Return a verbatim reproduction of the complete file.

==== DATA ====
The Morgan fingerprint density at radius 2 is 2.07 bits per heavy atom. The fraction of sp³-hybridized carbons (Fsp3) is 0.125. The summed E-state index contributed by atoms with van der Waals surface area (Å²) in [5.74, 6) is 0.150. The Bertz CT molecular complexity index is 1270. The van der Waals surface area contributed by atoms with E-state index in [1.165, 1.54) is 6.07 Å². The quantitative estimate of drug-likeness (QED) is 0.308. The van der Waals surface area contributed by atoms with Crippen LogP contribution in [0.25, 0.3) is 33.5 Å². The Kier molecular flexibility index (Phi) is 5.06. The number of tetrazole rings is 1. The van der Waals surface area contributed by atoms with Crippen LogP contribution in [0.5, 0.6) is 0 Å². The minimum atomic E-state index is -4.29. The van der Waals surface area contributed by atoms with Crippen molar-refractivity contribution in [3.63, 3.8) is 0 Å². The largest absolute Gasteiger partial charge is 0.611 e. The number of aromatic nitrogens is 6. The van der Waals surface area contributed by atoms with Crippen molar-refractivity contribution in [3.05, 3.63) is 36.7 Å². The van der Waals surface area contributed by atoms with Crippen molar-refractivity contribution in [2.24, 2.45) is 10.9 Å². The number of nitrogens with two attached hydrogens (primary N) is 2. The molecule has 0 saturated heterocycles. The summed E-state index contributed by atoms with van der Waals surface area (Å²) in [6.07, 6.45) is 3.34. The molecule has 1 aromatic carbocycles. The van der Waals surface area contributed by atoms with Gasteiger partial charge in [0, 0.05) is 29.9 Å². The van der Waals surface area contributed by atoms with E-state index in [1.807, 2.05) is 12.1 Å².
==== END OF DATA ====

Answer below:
The Morgan fingerprint density at radius 2 is 2.07 bits per heavy atom. The fraction of sp³-hybridized carbons (Fsp3) is 0.125. The summed E-state index contributed by atoms with van der Waals surface area (Å²) in [5.74, 6) is 0.150. The Bertz CT molecular complexity index is 1270. The van der Waals surface area contributed by atoms with E-state index in [1.165, 1.54) is 6.07 Å². The quantitative estimate of drug-likeness (QED) is 0.308. The van der Waals surface area contributed by atoms with Crippen LogP contribution in [0.25, 0.3) is 33.5 Å². The Kier molecular flexibility index (Phi) is 5.06. The number of tetrazole rings is 1. The van der Waals surface area contributed by atoms with Crippen LogP contribution in [0.5, 0.6) is 0 Å². The minimum atomic E-state index is -4.29. The van der Waals surface area contributed by atoms with Crippen molar-refractivity contribution in [3.63, 3.8) is 0 Å². The largest absolute Gasteiger partial charge is 0.611 e. The number of aromatic nitrogens is 6. The van der Waals surface area contributed by atoms with Crippen molar-refractivity contribution in [3.05, 3.63) is 36.7 Å². The van der Waals surface area contributed by atoms with Crippen molar-refractivity contribution in [2.24, 2.45) is 10.9 Å². The number of nitrogens with two attached hydrogens (primary N) is 2. The molecule has 0 saturated heterocycles. The summed E-state index contributed by atoms with van der Waals surface area (Å²) in [6.07, 6.45) is 3.34. The molecule has 1 aromatic carbocycles. The van der Waals surface area contributed by atoms with Gasteiger partial charge in [0, 0.05) is 29.9 Å². The van der Waals surface area contributed by atoms with E-state index in [1.807, 2.05) is 12.1 Å².